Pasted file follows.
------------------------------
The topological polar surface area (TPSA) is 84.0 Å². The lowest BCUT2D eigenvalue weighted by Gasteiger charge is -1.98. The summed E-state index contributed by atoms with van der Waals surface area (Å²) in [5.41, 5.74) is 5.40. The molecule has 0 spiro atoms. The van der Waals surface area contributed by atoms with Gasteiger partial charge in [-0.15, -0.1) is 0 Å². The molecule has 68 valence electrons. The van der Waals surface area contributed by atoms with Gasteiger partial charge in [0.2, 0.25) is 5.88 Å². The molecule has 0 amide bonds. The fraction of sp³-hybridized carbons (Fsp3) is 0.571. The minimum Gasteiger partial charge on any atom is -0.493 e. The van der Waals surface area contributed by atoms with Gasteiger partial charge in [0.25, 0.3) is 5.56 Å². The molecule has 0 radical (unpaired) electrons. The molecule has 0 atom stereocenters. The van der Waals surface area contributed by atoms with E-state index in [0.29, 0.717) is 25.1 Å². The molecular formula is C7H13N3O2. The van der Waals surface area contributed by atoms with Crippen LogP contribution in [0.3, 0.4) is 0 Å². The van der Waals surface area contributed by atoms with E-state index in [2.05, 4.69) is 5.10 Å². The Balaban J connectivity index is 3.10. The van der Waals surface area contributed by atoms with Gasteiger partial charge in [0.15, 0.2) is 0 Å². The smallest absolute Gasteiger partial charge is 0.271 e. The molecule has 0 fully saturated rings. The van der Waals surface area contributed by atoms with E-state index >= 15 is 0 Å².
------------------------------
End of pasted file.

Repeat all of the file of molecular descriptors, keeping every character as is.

The topological polar surface area (TPSA) is 84.0 Å². The lowest BCUT2D eigenvalue weighted by Gasteiger charge is -1.98. The summed E-state index contributed by atoms with van der Waals surface area (Å²) in [5.41, 5.74) is 5.40. The molecule has 0 spiro atoms. The van der Waals surface area contributed by atoms with Gasteiger partial charge in [-0.15, -0.1) is 0 Å². The molecule has 68 valence electrons. The van der Waals surface area contributed by atoms with Gasteiger partial charge in [0.2, 0.25) is 5.88 Å². The molecule has 0 amide bonds. The fraction of sp³-hybridized carbons (Fsp3) is 0.571. The minimum Gasteiger partial charge on any atom is -0.493 e. The van der Waals surface area contributed by atoms with Gasteiger partial charge in [0.25, 0.3) is 5.56 Å². The molecule has 0 radical (unpaired) electrons. The molecule has 0 atom stereocenters. The van der Waals surface area contributed by atoms with E-state index in [0.29, 0.717) is 25.1 Å². The molecular formula is C7H13N3O2. The van der Waals surface area contributed by atoms with Crippen LogP contribution in [0.3, 0.4) is 0 Å². The van der Waals surface area contributed by atoms with E-state index in [2.05, 4.69) is 5.10 Å². The Balaban J connectivity index is 3.10. The van der Waals surface area contributed by atoms with Gasteiger partial charge in [0.15, 0.2) is 0 Å². The smallest absolute Gasteiger partial charge is 0.271 e. The molecule has 0 fully saturated rings. The van der Waals surface area contributed by atoms with E-state index >= 15 is 0 Å².